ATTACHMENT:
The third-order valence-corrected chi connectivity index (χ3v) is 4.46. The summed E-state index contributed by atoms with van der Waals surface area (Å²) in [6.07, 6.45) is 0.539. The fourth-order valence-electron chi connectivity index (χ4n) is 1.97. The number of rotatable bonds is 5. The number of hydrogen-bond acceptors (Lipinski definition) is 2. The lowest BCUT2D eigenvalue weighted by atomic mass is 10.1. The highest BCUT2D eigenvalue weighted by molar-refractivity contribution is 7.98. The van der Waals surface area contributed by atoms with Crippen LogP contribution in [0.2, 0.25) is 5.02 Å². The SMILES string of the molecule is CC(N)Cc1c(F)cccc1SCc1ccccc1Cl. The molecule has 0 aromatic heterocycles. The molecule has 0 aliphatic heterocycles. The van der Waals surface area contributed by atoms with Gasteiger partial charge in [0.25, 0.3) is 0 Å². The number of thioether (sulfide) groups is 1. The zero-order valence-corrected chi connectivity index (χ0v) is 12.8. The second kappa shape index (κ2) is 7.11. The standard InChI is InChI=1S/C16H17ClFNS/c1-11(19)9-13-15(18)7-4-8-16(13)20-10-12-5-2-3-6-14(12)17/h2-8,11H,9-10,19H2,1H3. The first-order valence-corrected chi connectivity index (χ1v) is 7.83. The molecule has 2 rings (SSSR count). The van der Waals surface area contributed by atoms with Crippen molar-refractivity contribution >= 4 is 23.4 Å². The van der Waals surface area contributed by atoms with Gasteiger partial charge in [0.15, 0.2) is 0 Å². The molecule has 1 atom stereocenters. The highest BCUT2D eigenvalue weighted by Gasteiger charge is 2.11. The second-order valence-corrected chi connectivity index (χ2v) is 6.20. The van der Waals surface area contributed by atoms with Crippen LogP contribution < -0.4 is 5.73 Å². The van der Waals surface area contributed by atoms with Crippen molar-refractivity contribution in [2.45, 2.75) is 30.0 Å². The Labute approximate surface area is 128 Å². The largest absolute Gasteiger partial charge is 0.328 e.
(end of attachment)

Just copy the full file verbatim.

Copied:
The third-order valence-corrected chi connectivity index (χ3v) is 4.46. The summed E-state index contributed by atoms with van der Waals surface area (Å²) in [6.07, 6.45) is 0.539. The fourth-order valence-electron chi connectivity index (χ4n) is 1.97. The number of rotatable bonds is 5. The number of hydrogen-bond acceptors (Lipinski definition) is 2. The lowest BCUT2D eigenvalue weighted by atomic mass is 10.1. The highest BCUT2D eigenvalue weighted by molar-refractivity contribution is 7.98. The van der Waals surface area contributed by atoms with Crippen LogP contribution in [0.2, 0.25) is 5.02 Å². The SMILES string of the molecule is CC(N)Cc1c(F)cccc1SCc1ccccc1Cl. The molecule has 0 aromatic heterocycles. The molecule has 0 aliphatic heterocycles. The van der Waals surface area contributed by atoms with Gasteiger partial charge in [0.25, 0.3) is 0 Å². The number of thioether (sulfide) groups is 1. The zero-order valence-corrected chi connectivity index (χ0v) is 12.8. The second kappa shape index (κ2) is 7.11. The standard InChI is InChI=1S/C16H17ClFNS/c1-11(19)9-13-15(18)7-4-8-16(13)20-10-12-5-2-3-6-14(12)17/h2-8,11H,9-10,19H2,1H3. The first-order valence-corrected chi connectivity index (χ1v) is 7.83. The molecule has 2 rings (SSSR count). The van der Waals surface area contributed by atoms with Crippen molar-refractivity contribution >= 4 is 23.4 Å². The van der Waals surface area contributed by atoms with Gasteiger partial charge in [0.15, 0.2) is 0 Å². The molecule has 1 atom stereocenters. The highest BCUT2D eigenvalue weighted by Gasteiger charge is 2.11. The second-order valence-corrected chi connectivity index (χ2v) is 6.20. The van der Waals surface area contributed by atoms with Crippen LogP contribution < -0.4 is 5.73 Å². The van der Waals surface area contributed by atoms with Crippen molar-refractivity contribution in [2.45, 2.75) is 30.0 Å². The Labute approximate surface area is 128 Å². The largest absolute Gasteiger partial charge is 0.328 e.